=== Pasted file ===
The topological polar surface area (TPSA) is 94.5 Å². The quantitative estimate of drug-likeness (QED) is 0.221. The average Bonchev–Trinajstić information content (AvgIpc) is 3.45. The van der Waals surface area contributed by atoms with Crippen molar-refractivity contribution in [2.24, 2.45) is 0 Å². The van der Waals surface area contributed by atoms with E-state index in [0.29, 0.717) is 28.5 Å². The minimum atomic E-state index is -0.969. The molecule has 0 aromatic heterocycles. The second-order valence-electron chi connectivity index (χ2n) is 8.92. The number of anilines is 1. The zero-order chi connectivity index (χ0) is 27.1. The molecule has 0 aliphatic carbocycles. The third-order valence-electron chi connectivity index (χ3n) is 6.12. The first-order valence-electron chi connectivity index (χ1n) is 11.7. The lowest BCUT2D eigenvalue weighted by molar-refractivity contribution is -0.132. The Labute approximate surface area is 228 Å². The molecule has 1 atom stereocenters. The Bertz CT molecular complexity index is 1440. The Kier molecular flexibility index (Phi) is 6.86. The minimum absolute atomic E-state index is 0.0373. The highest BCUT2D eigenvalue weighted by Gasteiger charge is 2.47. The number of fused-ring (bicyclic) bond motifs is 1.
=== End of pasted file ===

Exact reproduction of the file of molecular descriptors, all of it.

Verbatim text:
The topological polar surface area (TPSA) is 94.5 Å². The quantitative estimate of drug-likeness (QED) is 0.221. The average Bonchev–Trinajstić information content (AvgIpc) is 3.45. The van der Waals surface area contributed by atoms with Crippen molar-refractivity contribution in [2.24, 2.45) is 0 Å². The van der Waals surface area contributed by atoms with E-state index in [0.29, 0.717) is 28.5 Å². The minimum atomic E-state index is -0.969. The molecule has 0 aromatic heterocycles. The second-order valence-electron chi connectivity index (χ2n) is 8.92. The number of anilines is 1. The zero-order chi connectivity index (χ0) is 27.1. The molecule has 0 aliphatic carbocycles. The third-order valence-electron chi connectivity index (χ3n) is 6.12. The first-order valence-electron chi connectivity index (χ1n) is 11.7. The lowest BCUT2D eigenvalue weighted by molar-refractivity contribution is -0.132. The Labute approximate surface area is 228 Å². The molecule has 1 atom stereocenters. The Bertz CT molecular complexity index is 1440. The Kier molecular flexibility index (Phi) is 6.86. The minimum absolute atomic E-state index is 0.0373. The highest BCUT2D eigenvalue weighted by Gasteiger charge is 2.47. The number of fused-ring (bicyclic) bond motifs is 1.